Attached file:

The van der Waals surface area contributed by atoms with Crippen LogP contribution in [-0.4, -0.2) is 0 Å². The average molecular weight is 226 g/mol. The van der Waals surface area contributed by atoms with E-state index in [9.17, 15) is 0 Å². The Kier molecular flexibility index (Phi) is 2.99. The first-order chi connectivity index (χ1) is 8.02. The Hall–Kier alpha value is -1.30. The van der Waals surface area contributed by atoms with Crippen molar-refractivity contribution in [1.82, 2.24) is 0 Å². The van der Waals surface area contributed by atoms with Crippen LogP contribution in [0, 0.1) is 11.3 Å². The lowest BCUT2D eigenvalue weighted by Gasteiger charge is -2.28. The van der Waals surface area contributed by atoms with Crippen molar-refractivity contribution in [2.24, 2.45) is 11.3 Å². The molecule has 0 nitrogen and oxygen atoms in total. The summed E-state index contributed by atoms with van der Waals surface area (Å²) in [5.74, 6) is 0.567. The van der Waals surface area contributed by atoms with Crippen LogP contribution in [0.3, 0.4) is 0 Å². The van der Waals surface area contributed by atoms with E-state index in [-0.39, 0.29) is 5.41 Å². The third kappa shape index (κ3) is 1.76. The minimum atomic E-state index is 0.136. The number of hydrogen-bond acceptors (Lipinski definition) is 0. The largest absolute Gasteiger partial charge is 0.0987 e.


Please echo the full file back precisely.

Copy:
The van der Waals surface area contributed by atoms with Crippen LogP contribution in [-0.4, -0.2) is 0 Å². The average molecular weight is 226 g/mol. The van der Waals surface area contributed by atoms with E-state index in [9.17, 15) is 0 Å². The Kier molecular flexibility index (Phi) is 2.99. The first-order chi connectivity index (χ1) is 8.02. The Hall–Kier alpha value is -1.30. The van der Waals surface area contributed by atoms with Crippen molar-refractivity contribution in [1.82, 2.24) is 0 Å². The van der Waals surface area contributed by atoms with Crippen LogP contribution in [0, 0.1) is 11.3 Å². The lowest BCUT2D eigenvalue weighted by Gasteiger charge is -2.28. The van der Waals surface area contributed by atoms with Crippen molar-refractivity contribution in [2.24, 2.45) is 11.3 Å². The molecule has 0 nitrogen and oxygen atoms in total. The summed E-state index contributed by atoms with van der Waals surface area (Å²) in [5.74, 6) is 0.567. The van der Waals surface area contributed by atoms with Crippen LogP contribution in [0.3, 0.4) is 0 Å². The van der Waals surface area contributed by atoms with E-state index in [-0.39, 0.29) is 5.41 Å². The third kappa shape index (κ3) is 1.76. The minimum atomic E-state index is 0.136. The number of hydrogen-bond acceptors (Lipinski definition) is 0. The largest absolute Gasteiger partial charge is 0.0987 e.